St. Croix Church on Victoria
Why We Gather
In a short (8 minute) talk, Walter asks what the reason is for having a local church community, and he suggests that it's to create a social place that welcomes everyone interested to participate in exploring meaning together – to express it, to weave it into our lives, to act on it together, to connect it to where we’ve been and where we’re going. You can read the transcript if you'd rather read than watch the video. And after you listen, share your thoughts on what you think is the main reason to have a local church community.
Tradition and Revolution
Peter Fitch shared ideas from a chapter in a book by Thomas Merton called "Tradition and Revolution." Merton thinks that there is a form of traditionalism which is not helpful, just as there is a form of revolution which changes things only in appearance. And yet, there is something priceless, given by God, in the heart of tradition, and there is such a thing as a true revolution, which continually renews the heart as we turn back again and again to the revolutionary message of Jesus.
The focus this morning was on a poem by Paul Dupuis called "Tears." We began by watching a worship video from a conference in Brazil where the singers led with the song "Exalt the Lord our God." Next, Peter Fitch read several passages of Scripture that connected with ideas in Paul's poem. After that, Paul introduced the poem and read it. This was followed by discussion and prayers, and then we watched two videos of the same song, "One Day", by Matisyahu. The first is one we used fairly often through pandemic services. The second is from Koolulam, a group that creates social initiative gatherings with music. Both are beautiful, but the second seems miraculous as it brings together 3,000 Jews and Muslims to sing Matisyahu's song, crying out for the end of all violence and war. Peter explained that he thought this could be a symbol or icon of the need for the world to be reborn.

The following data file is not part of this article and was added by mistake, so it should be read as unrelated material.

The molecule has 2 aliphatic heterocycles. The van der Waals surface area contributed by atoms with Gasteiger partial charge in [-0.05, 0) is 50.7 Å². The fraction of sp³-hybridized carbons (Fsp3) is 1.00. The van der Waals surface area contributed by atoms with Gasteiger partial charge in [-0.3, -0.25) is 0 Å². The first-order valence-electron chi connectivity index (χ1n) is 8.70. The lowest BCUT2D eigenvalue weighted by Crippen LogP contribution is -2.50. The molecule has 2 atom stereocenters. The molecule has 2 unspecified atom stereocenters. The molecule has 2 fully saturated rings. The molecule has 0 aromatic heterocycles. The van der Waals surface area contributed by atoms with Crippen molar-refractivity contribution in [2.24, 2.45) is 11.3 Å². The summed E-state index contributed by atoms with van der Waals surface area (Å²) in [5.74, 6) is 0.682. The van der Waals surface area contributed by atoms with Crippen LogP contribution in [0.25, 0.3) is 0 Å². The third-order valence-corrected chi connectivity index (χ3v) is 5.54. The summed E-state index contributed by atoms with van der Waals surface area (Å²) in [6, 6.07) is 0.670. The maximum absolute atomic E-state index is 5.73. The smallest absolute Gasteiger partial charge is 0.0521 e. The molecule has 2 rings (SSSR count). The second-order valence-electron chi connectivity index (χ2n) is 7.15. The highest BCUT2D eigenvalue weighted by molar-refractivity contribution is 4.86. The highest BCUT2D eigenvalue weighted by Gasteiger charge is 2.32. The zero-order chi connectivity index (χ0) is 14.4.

Happy Boxing Day!
Today a few of us gathered together to watch the Christmas Eve video that Jess and Janell made with Hayden Wiebe's help and with musicians young and old. Afterwards, we discussed ideas that we liked in the video and people shared thoughts and feelings in a beautiful way. If you haven't seen the video yet, here is a link to it.
"We gathered a few readings, reflections and some of our community’s beloved musicians to bring a glimmer of Christmas joy to you and yours at home this year. We hope you enjoy a moment of pause with this Christmas Eve Collective.
Blessings and Merry Christmas from St.Croix Church."
Today's service began with instrumental music by Michael Leung and Advent readings by Renate Gritter. Then, after prayers, we watched part of David Moore's talk from last week in Santa Barbara. It was called, "Mary, You did Know!" and can be found at this link. It would be good if everyone in the world could hear this talk. After that, Peter Fitch led in a conversation about Christmas presents God gave to the world in the Christian Gospel. At the end, Peter sang Stephen Foster's song, "Hard Times, Come Again No More."
Peter Fitch shares some thoughts about a subtle distinction that divides Christians, as well as others, into completely opposing attitudes toward social issues. Behind the obvious differences that come with being Orthodox, or Catholic, or Protestant, there are very different attitudes and practices in relation to power. Some individuals and groups have chosen coercion over a form of self-emptying, co-suffering love. Many have flipped and flopped from one kind of power to the other, at times looking like Jesus and at other times looking like His opposite. Understanding this may help us avoid manipulation and the temptation to oppress others in various ways.